It seemed uncanny that on the same day that the Cannes Film Festival announced in Paris that it would open with Iranian auteur Asghar Farhadi's Spanish work, Everybody Knows, Indian actor Salman Khan in far away Jodhpur was walking – with an unmistakable swagger – into the sessions court to hear the verdict of a 20-year-old case against him and others. In 1998, he allegedly shot two blackbucks in Rajasthan's Bishnoi territory, a species of deer protected by India's Wildlife Act and revered by the community as sacred.
Even as he was strolling into the court premises sporting dark glasses, everybody knew – much like the title of Farhadi's movie -- that the Bollywood actor was guilty of killing a harmless deer to quench his thirst for a blood sport.
Mercifully, the judge in question sent Khan to jail, five-years rigorous imprisonment, but just fined him a paltry, paltry sum of Rs 10,000. Much like the case of Tamil actor Jai, whose second drunk driving incident some months ago led to, much against police displeasure, a small fine and a mere six-month suspension of driving licence.
Although in Jai's case nobody died because of his drinking, in Khan's 2002 hit-and-run incident, everybody knew that he was guilty of running his SUV over sleeping homeless people, killing one of them and wounding others. But the case dragged on for over a decade – a period in which key witnesses vanished or died. Eventually, the High Court acquitted Khan, who was also reportedly inebriated when he was driving on that ill-fated day.
A Hindi film, Jolly LLB, pulled all stops to make fun of our justice system, lambast lawyers who accepted huge sums of money to protect the guilty and, in short, to mock our courts. But then there was one sessions judge, although known to be corrupt, who listened to his conscience and sent the rich man's son, who was guilty of running over pavement dwellers and killing or maiming them, to jail.
The Jodhpur judge must have been under tremendous pressure to free Khan, but I think he stood up to save the day for the Indian judiciary.
The pressure continued even after the verdict was pronounced. Bollywood actors and speakers on the 9 pm NDTV news channel said the most bizarre things. Twenty years have gone by, and Salman has become a good guy. He has done a lot of charity work. So, why punish him now? One speaker appeared to use the religion card, another the celebrity angle to aver that Khan had been punished very harshly because of his status!
What nobody dared to voice – and I am sure everybody knew – was the fact that Khan has been cleverly building up a goody, goody image of himself through his movies. While Bajrangi Bhaijaan spoke about his devotion to Hanuman and his yeoman effort to reunite a mute little girl with her parents living across the border in Pakistan, Tubelight was all about his attempts to build a bridge between India and China. He has furthered this image in films like Sultan and Dabangg – in, what I feel, a desperate bid to tell the world what a noble guy he is.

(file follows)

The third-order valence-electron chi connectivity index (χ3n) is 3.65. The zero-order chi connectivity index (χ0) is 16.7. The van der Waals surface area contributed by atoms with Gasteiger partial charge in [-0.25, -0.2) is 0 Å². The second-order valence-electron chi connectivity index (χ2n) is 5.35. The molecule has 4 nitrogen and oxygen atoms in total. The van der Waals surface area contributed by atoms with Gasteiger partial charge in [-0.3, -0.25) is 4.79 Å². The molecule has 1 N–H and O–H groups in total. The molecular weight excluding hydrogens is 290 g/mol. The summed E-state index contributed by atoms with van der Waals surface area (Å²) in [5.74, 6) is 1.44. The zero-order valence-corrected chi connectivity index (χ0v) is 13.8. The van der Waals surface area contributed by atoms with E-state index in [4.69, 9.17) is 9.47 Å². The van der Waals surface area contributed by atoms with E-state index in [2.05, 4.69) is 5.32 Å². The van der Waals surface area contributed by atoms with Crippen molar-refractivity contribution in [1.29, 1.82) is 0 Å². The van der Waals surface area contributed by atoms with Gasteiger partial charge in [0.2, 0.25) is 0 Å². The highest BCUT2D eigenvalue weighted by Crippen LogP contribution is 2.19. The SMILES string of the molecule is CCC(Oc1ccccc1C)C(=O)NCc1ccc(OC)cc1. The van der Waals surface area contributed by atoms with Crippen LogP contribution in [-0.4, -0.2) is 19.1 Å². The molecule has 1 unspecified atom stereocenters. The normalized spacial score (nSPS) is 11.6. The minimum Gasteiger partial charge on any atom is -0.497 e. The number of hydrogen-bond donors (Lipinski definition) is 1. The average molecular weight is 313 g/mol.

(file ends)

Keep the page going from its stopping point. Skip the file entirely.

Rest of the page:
But is he? Kaveree Bamzai had something bang on to say in her Daily O article: “If there is anything that Salman Khan's life shows us, it is this: there are limits to redemption. Cleared of killing a homeless man in a hit-and-run accident in 2002 in Mumbai (a decision now being challenged in the Supreme Court) he was finally convicted for killing blackbucks in 1998, and given five years imprisonment.
“Much has happened in the intervening years. Salman went from being bright young hope of Hindi movies to indifferent star to abusive boyfriend to working class hero, emulating the man who has always been his beacon for his obsession with gaadis and girls, Sanjay Dutt.
“Much like Sanjay Dutt, the son of two supremely famous parents, he (Salman) is seen as the poor little boy who never grew up. So, he is to be forgiven for everything, whether it is assaulting his girlfriend or talking to the underworld. The bhai, after all, is a baby”.
But of course everybody knows this. Yet, they want to look the other way, except when he is on the big screen helping warring countries patch up or taking a little girl home or bashing up baddies.
It is time that celebrity crime is firmly dealt with in India. When an actor drinks and drives or when a star beats up an elderly man and his son in a restaurant because they objected to his loud banter or when one goes butchering blackbucks supremely sure that he is above the law of the land or when one assaults a woman, he must be brought to the book. No mercy here, please. No excuses either citing the crores of rupees riding on Khan. Big bucks and charity cannot be reasons for pardon, especially when it comes to crimes like drunk driving and poaching.
(Author, commentator and movie critic Gautaman Bhaskaran may be emailed at email@example.com)